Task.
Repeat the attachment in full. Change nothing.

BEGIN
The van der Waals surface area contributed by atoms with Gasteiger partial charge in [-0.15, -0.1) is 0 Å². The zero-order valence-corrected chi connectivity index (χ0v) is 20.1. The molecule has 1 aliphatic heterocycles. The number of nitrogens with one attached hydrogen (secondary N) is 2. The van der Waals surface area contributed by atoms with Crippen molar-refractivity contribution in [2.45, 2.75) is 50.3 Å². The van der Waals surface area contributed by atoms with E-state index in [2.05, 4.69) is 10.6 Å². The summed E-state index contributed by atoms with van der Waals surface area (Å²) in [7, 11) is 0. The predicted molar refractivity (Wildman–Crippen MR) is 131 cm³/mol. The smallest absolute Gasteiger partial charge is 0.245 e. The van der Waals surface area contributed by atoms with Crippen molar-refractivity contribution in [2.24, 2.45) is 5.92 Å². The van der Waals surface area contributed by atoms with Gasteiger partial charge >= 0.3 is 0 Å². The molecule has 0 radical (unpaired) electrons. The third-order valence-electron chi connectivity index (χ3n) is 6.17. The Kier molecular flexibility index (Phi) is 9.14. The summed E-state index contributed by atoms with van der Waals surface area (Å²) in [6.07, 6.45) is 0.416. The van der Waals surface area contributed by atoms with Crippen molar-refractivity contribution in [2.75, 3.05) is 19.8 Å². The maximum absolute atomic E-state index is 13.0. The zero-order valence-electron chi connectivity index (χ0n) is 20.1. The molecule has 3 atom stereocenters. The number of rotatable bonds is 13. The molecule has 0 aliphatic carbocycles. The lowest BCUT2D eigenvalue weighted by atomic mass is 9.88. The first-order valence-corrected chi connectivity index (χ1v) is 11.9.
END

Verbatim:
The van der Waals surface area contributed by atoms with Gasteiger partial charge in [-0.15, -0.1) is 0 Å². The zero-order valence-corrected chi connectivity index (χ0v) is 20.1. The molecule has 1 aliphatic heterocycles. The number of nitrogens with one attached hydrogen (secondary N) is 2. The van der Waals surface area contributed by atoms with Crippen molar-refractivity contribution in [2.45, 2.75) is 50.3 Å². The van der Waals surface area contributed by atoms with E-state index in [2.05, 4.69) is 10.6 Å². The summed E-state index contributed by atoms with van der Waals surface area (Å²) in [7, 11) is 0. The predicted molar refractivity (Wildman–Crippen MR) is 131 cm³/mol. The smallest absolute Gasteiger partial charge is 0.245 e. The van der Waals surface area contributed by atoms with Crippen molar-refractivity contribution in [2.24, 2.45) is 5.92 Å². The van der Waals surface area contributed by atoms with Gasteiger partial charge >= 0.3 is 0 Å². The molecule has 0 radical (unpaired) electrons. The third-order valence-electron chi connectivity index (χ3n) is 6.17. The Kier molecular flexibility index (Phi) is 9.14. The summed E-state index contributed by atoms with van der Waals surface area (Å²) in [6.07, 6.45) is 0.416. The van der Waals surface area contributed by atoms with Crippen molar-refractivity contribution in [2.75, 3.05) is 19.8 Å². The maximum absolute atomic E-state index is 13.0. The zero-order valence-electron chi connectivity index (χ0n) is 20.1. The molecule has 3 atom stereocenters. The number of rotatable bonds is 13. The molecule has 0 aliphatic carbocycles. The lowest BCUT2D eigenvalue weighted by atomic mass is 9.88. The first-order valence-corrected chi connectivity index (χ1v) is 11.9.